Global Accessibility Awareness Day
Thursday, May 18, 2023,
Thursday, May 18, is the 12th annual Global Accessibility Awareness Day (GAAD), focusing on digital equality for the one billion people in the world living with a disability. Creating an accessible digital environment supports the full participation of all members of the campus community in the academic, research, and work life of the University.
This year, the Center for Digital Accessibility (CDA) is celebrating GAAD throughout the month of May with a series of virtual sessions and activities on creating accessible web content, course materials, and multimedia.
• Week 1: Content Creators Week
• Week 2: Learn how you can get involved to improve digital accessibility in your department and across the University as we kick-off the new Digital Accessibility Advocates network.
• Week 3: Hear from members of the University community about their digital accessibility success stories.
• Week 4: DIY – Go mouse free!
The purpose of GAAD is to get everyone talking, thinking and learning about digital access and inclusion, and the more than One Billion people with disabilities/impairments.
The GAAD Foundation
The GAAD Foundation(external link) was launched in 2021 to mark GAAD’s 10th anniversary. Its mission is to disrupt the culture of technology and digital product development to include accessibility as a core requirement.
What is Digital Accessibility?
Every user deserves a first-rate digital experience on the web. Someone with a disability must be able to experience web-based services, content and other digital products with the same successful outcome as those without disabilities. This awareness and commitment to inclusion is the goal of Global Accessibility Awareness Day (GAAD), a global event that shines a light on digital access and inclusion for people with disabilities.
State of Accessibility
In 2020, WebAIM(external link) analyzed one million home pages for accessibility issues and found the following:
According to WebAIM Million Report
Home Pages With At Least One WCAG 2.0 Failure
Average Number of Errors Per Home Page
Causes of Most Common Accessibility Failures (% of Home Pages)
A bar chart showing information: Low Contrast Text 86.3%; Missing Image Alt Text 66%; Empty Links 59.9%; Missing Form Input Labels 53.8%; Empty Buttons 28.7%; Missing Document Language 28%;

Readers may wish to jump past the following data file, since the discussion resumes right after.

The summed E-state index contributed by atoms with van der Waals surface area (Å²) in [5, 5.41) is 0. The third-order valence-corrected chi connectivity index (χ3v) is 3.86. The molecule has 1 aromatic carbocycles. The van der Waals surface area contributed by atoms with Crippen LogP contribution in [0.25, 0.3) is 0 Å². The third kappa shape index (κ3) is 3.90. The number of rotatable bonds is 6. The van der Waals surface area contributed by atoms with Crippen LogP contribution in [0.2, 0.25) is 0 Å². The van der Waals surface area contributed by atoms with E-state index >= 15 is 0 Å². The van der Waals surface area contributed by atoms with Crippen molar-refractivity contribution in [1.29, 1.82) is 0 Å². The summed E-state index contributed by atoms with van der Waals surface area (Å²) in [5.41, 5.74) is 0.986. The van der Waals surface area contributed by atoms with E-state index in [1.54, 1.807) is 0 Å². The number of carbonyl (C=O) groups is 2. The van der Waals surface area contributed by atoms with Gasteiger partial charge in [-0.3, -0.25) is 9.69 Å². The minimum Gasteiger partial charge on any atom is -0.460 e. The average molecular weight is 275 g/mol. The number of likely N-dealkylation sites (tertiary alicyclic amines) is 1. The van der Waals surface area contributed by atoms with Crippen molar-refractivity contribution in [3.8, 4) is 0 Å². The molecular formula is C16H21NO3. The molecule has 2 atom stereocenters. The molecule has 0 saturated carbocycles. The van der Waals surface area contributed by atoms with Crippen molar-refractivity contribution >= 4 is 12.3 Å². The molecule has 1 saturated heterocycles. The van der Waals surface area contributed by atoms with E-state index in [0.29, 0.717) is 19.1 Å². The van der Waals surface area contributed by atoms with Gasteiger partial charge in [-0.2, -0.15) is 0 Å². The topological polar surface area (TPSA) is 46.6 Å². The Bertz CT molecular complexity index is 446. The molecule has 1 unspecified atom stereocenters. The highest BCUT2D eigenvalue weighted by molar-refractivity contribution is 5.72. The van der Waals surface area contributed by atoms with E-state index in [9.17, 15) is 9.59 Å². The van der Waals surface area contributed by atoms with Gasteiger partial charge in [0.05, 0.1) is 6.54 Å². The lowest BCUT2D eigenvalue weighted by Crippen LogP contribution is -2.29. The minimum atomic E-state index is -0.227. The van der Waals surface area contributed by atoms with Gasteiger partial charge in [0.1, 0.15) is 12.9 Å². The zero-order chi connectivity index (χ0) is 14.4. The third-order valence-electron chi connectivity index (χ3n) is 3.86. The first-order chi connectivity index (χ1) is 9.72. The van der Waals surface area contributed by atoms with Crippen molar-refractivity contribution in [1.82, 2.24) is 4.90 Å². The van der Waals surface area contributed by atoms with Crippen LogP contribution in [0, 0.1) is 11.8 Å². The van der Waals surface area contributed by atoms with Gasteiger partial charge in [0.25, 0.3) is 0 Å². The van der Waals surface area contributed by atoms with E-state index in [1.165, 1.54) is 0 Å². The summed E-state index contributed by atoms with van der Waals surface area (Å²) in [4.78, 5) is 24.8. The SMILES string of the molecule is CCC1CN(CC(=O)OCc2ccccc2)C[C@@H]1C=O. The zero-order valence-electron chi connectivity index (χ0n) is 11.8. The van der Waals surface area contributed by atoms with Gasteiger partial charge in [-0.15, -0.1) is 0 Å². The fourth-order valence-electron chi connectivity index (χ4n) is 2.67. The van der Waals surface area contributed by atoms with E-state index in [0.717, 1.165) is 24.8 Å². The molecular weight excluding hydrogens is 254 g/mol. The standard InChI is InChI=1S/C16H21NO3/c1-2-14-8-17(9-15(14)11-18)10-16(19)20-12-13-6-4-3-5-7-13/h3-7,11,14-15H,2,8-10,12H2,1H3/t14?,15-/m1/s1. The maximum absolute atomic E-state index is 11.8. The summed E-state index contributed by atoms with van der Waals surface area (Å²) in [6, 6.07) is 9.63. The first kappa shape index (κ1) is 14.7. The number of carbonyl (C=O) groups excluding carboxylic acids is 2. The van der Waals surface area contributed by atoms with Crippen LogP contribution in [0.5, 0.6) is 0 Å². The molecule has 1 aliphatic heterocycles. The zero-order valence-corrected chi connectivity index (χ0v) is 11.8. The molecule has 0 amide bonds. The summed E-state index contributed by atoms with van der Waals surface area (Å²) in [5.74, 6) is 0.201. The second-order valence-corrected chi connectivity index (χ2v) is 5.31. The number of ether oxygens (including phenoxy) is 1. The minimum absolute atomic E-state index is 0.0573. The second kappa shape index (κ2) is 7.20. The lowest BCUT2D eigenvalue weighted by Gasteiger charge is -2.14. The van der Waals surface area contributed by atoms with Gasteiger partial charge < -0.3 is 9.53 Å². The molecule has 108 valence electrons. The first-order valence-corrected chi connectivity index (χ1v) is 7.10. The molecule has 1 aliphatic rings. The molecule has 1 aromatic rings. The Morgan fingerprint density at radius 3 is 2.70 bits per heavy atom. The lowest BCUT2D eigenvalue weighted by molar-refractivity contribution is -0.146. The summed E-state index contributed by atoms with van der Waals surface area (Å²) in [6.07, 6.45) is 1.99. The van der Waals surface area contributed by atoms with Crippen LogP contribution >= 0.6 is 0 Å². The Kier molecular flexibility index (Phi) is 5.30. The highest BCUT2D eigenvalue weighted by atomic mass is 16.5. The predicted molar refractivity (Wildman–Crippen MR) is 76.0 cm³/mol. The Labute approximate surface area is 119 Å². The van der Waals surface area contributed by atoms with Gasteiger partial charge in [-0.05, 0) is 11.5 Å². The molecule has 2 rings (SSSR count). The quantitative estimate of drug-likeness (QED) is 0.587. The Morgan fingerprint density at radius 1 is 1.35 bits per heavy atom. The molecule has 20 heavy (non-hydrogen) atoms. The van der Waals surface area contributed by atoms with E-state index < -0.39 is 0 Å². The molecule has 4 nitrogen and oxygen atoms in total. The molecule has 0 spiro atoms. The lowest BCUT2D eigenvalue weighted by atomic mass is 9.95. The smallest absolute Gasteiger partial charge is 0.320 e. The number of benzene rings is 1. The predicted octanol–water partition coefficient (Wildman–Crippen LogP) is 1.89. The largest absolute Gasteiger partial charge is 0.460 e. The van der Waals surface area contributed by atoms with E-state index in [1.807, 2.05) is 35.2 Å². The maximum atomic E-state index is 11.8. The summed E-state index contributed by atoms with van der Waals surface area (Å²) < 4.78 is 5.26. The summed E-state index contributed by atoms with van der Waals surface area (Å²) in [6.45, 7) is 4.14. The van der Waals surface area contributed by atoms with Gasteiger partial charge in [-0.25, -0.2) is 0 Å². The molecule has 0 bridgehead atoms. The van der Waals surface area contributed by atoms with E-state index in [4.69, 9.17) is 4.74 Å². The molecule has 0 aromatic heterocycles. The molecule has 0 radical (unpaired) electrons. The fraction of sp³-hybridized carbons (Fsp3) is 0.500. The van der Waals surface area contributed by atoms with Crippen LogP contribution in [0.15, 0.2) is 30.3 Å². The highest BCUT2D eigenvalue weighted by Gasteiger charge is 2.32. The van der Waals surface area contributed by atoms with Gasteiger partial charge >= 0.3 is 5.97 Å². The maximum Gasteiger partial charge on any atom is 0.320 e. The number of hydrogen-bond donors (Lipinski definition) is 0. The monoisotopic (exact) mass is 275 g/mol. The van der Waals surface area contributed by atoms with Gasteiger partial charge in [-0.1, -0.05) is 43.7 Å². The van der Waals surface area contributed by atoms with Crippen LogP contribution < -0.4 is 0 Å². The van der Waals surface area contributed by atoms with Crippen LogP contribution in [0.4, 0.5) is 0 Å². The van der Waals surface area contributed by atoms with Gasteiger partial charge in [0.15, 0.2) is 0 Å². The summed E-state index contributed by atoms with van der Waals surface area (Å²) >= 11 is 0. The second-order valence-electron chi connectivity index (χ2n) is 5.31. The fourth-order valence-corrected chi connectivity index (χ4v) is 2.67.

Population Affected By Inaccessibility
From both a civil rights and a business perspective, people with disabilities are underserved by today’s digital products.
1 Billion People Worldwide Have Disabilities
People who are blind need alternative text descriptions for meaningful images and use the keyboard and not a mouse to interact with interactive elements.
People who are deaf or hard of hearing will need captioning for video presentations and visual indicators in place of audio cues.
People with motor impairments may need alternative keyboards, eye control or some other adaptive hardware to help them type and navigate on their devices.
An uncluttered screen, consistent navigation and the use of plain language would be useful for people with different learning disabilities/impairments.
Accessibility Removes Barriers and Unlocks the Possible
Global Accessibility Awareness Day takes place every year on the third Thursday of May, and is all about getting people thinking and talking about making the web accessible for those with different disabilities.
Technology is a wondrous thing. With a quick search, we can find all the information we need on anything we want. We can order dinner, research a paper, listen to a podcast. But if you happen to be blind, deaf, or impaired in some way then it’s not uncommon to find technology can be more of a burden than a boon.
Keeping technology accessible for everyone is the key theme of this day, and in an era when technology just keeps getting more and more a part of our lives, it’s never been more important.
Global Accessibility Awareness Day